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 MOBILE ANIMALS AND DISEASE CDC’s Animal Regulations: Mitigating Public Health Threats Under Section 361 of the Public Health Service Act3 (42 USC § 264), the CDC is responsible for regulations to prevent the introduction, transmission, and spread of communicable diseases from foreign countries into the United States. The CDC currently regulates the importation of nonhuman primates, dogs and cats, small turtles, African rodents, civets, and Asian birds to prevent the entry of zoonotic diseases and also regulates the importation of etiologic agents, hosts, and vectors (HHS, 2001). Nonhuman Primates Nonhuman primates (NHPs), particularly those recently captured in the wild, may harbor agents in their blood or other body tissues that are infectious to humans. Persons working in temporary and long-term animal holding facilities and individuals involved in transporting animals (e.g., cargo handlers and inspec- tors) are especially at risk for infection. NHPs are a potential source of pathogens that can cause severe or fatal disease in humans, including filoviruses, hepatitis, herpes B virus, rabies, tuberculosis, and parasitic infections (NRC, 2003). Some cynomolgus, African green, and rhesus monkeys imported into the United States have been previously demonstrated to be infected with Ebola Reston virus (CDC, 1990). An epidemiologic link between hepatitis A infections in NHPs, especially chimpanzees, and their caretakers has been demonstrated (Robertson, 2001). Herpes B virus is a zoonotic agent that naturally infects only macaque monkeys causing mild illness or no illness but can cause fatal encephalomyelitis in humans. Previously reported fatal cases of herpes B virus disease in humans have been caused by animal bites, scratches, or mucous membrane contact with infected materials (Cohen et al., 2002). NHPs, especially macaques, are highly suscep - tible to tuberculosis and rabies and most are imported from areas of the world with a high prevalence of these diseases in humans and animals (CDC, 1993). NHPs may also be a source of flaviviruses (e.g., yellow fever virus), which may be transmitted to humans by mosquitoes that have previously fed on an infected NHP (Mansfield and King, 1998); transmission of yellow fever to humans in NHP research work has also occurred (Richardson, 1987). Quarantine requirements for imported NHPs are designed to reduce these infectious disease risks. Since October 10, 1975, the CDC, through 42 CFR § 71.53, has prohibited the importa - tion of NHPs except for scientific, educational, or exhibition purposes. Under this regulation, NHP importers are required to register with the CDC and this registra- 3The Public Health Service Act is a U.S. federal law enacted in 1946. The full act is captured under Title 42 of the United States Code “The Public Health and Welfare,” Chapter 6A, “Public Health Service.” Under Section 361 of the Public Health Service Act (42 U.S.C. § 264), the U.S. Secretary of Health and Human Services is authorized to take measures to prevent the entry and spread of com - municable diseases from foreign countries into the United States and between states.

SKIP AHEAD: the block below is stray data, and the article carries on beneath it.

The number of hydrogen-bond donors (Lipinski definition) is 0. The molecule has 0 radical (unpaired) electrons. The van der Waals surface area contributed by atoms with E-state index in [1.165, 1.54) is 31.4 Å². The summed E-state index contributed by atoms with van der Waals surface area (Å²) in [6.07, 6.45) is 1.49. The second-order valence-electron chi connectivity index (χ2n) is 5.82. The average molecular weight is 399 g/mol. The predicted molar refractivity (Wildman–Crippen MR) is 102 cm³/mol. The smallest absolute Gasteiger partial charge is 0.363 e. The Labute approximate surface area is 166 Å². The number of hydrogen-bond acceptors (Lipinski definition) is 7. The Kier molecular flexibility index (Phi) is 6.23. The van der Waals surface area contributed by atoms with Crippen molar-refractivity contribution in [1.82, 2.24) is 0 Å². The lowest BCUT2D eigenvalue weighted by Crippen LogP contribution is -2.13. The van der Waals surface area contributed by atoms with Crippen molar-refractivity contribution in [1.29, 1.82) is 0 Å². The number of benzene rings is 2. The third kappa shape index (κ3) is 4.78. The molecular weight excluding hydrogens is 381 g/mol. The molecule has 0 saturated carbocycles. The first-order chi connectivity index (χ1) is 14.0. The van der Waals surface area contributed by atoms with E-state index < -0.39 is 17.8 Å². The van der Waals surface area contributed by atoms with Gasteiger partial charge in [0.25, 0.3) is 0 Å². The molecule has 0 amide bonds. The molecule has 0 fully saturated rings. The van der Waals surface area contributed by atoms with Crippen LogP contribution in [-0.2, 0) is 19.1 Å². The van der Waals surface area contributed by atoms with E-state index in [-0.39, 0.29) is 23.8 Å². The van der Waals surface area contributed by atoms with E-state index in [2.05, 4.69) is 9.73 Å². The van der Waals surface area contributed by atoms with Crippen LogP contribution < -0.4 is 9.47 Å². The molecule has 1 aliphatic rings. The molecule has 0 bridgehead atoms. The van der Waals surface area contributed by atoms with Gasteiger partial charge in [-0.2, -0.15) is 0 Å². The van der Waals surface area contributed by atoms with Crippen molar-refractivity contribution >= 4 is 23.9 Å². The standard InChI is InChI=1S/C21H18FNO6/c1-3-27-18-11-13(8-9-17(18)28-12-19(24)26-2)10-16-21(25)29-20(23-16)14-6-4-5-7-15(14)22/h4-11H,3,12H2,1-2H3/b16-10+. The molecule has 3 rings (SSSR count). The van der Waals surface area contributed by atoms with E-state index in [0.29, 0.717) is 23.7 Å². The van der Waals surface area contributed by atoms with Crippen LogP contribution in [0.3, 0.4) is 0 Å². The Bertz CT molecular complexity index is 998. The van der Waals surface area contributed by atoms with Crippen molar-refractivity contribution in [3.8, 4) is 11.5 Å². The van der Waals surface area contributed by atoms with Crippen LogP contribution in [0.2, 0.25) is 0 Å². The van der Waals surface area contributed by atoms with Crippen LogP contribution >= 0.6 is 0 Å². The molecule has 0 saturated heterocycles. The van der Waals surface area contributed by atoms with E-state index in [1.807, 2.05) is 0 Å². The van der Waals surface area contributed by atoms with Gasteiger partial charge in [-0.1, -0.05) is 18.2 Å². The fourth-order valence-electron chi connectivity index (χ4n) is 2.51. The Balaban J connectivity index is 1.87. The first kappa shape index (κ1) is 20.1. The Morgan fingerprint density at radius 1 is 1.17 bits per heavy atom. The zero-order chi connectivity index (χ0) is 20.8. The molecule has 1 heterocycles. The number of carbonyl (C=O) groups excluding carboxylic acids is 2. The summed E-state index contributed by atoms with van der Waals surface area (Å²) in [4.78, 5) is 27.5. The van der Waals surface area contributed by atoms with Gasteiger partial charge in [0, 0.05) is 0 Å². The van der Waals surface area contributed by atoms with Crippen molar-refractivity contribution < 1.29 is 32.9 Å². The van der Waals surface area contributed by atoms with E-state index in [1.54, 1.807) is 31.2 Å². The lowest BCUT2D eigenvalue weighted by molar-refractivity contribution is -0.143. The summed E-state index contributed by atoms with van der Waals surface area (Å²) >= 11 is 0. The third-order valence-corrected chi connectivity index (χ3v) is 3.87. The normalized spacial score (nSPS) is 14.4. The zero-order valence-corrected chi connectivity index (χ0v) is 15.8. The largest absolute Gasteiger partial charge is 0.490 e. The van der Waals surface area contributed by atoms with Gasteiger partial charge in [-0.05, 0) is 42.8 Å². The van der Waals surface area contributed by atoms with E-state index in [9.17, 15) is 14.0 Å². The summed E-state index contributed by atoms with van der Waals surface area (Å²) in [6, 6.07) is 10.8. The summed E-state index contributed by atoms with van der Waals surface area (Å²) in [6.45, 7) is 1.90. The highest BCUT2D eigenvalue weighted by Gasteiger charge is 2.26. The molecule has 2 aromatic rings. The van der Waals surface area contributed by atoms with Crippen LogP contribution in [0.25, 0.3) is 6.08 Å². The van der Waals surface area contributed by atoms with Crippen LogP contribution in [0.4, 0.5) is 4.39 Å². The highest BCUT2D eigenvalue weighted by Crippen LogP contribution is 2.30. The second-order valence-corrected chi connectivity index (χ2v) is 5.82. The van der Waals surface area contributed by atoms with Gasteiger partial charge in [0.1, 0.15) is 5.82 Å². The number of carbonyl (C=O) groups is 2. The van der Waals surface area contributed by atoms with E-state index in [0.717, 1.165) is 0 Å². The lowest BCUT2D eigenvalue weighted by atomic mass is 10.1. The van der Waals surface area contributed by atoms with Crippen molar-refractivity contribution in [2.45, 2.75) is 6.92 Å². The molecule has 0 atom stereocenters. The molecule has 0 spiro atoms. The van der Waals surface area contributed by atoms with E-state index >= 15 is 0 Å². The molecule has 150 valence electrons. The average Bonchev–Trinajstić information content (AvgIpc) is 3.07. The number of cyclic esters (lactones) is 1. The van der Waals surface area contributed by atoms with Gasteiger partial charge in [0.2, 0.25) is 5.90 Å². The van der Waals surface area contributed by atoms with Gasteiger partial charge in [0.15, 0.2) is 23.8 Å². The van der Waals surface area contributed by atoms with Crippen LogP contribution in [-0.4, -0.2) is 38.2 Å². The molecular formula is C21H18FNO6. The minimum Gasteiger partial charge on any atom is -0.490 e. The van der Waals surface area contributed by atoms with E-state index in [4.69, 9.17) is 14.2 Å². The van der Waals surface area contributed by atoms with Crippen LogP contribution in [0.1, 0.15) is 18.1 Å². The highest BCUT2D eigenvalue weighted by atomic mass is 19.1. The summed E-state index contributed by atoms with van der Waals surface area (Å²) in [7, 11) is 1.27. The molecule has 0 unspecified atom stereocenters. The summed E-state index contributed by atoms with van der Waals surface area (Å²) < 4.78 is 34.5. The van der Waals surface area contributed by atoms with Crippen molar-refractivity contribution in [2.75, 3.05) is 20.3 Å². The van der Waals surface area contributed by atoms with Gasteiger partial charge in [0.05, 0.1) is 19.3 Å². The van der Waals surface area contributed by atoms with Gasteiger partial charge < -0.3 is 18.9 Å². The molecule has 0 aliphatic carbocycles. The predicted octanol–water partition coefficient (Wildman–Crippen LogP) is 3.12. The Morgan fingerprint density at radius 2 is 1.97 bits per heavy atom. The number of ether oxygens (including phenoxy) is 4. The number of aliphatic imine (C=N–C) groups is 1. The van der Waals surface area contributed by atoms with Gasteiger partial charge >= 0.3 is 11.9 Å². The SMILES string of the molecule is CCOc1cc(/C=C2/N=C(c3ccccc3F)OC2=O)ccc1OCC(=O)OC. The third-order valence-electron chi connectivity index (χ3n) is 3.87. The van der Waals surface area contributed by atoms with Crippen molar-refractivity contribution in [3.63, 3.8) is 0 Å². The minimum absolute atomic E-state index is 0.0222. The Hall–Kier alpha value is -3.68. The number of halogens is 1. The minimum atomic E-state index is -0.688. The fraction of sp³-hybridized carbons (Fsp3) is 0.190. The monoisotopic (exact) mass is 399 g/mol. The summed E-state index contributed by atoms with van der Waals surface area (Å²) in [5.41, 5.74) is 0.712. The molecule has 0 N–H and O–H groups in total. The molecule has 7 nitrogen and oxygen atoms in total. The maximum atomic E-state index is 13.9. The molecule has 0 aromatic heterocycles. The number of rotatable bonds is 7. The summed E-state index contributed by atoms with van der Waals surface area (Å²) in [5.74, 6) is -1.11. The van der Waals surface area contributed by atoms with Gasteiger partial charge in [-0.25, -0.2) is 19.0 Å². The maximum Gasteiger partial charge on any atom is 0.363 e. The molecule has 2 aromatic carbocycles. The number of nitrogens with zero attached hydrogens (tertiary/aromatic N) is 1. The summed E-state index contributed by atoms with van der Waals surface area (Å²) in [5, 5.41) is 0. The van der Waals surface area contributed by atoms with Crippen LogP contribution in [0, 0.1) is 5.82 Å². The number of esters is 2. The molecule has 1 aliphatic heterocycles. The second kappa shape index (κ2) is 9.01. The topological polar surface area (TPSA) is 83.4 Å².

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 INFECTIOUS DISEASE MOVEMENT IN A BORDERLESS WORLD tion must be renewed every two years. NHPs are required to be held in quarantine for a minimum of 31 days following entry into the United States. This regula- tion also requires registered importers to maintain records on imported NHPs and to immediately report illness suspected of being communicable to humans. Imported NHPs and the offspring of imported NHPs may not be maintained as pets, a hobby, or as an avocation with occasional display to the general public. Additional requirements for importers of NHPs were developed and implemented in response to specific public health threats. On January 19, 1990, the CDC published interim guidelines for handling NHPs during transit and quarantine in response to identification of Ebola virus (Reston strain) in NHPs imported from the Philippines (CDC, 1990). In April 1990, there was confirmation of Ebola virus infection in four NHP caretakers, and serologic findings suggested that cynomolgus, African green, and rhesus monkeys posed a risk for human filovirus infection. As a result of these findings, the CDC placed additional restrictions and permit requirements for importers wishing to import these species. Dogs The CDC restricts the importation of dogs primarily to prevent the entry of rabies (CDC, 2003a). Rabies is a lyssavirus that causes a fatal encephalitis in mammals. In the United States, widespread mandatory vaccination of dogs has eliminated the canine variant of rabies and dramatically reduced the number of human cases (Velasco-Villa et al., 2008). However, canine rabies virus variants continue to be imported via unvaccinated dogs from areas where rabies is enzootic, such as Asia, Africa, the Middle East, and parts of Latin America. Globally, canine variants are responsible for most of the estimated 55,000 human rabies deaths worldwide each year (HHS, 2001; WHO, 2009). Since May 2004, there have been at least four documented instances of dogs being imported to the United States from rabies enzootic areas that subsequently were diagnosed with rabies, necessitating extensive public health investigations to identify persons at risk of exposure and in need of post-exposure prophylaxis (PEP), as shown in Table 3-1 (CDC, 2008b). “In May 2004, an unvaccinated puppy was flown from Puerto Rico to Massachusetts as part of an animal rescue program. The day after arrival, the puppy exhibited neurologic signs, was euthanized, and was subsequently confirmed to have rabies” (CDC, 2008b), with a variant identified as enzootic to dogs and mongoose from Puerto Rico. Among 11 people evaluated, 6 persons were recommended to receive PEP because of potential exposure (personal communication, Frederic Cantor, Massachusetts Department of Public Health, June 20, 2004; CDC, 2008b). “In June 2004, an unvaccinated puppy adopted by a U.S. resident in Thailand was confirmed to have rabies by the California Department of Public Health” (CDC, 2008b), and a dog rabies virus variant identified as enzootic to Thailand. Of 40 persons interviewed for potential rabies exposure, 12 received PEP (personal communication, Ben Sun, California Department of Public Health, August 16,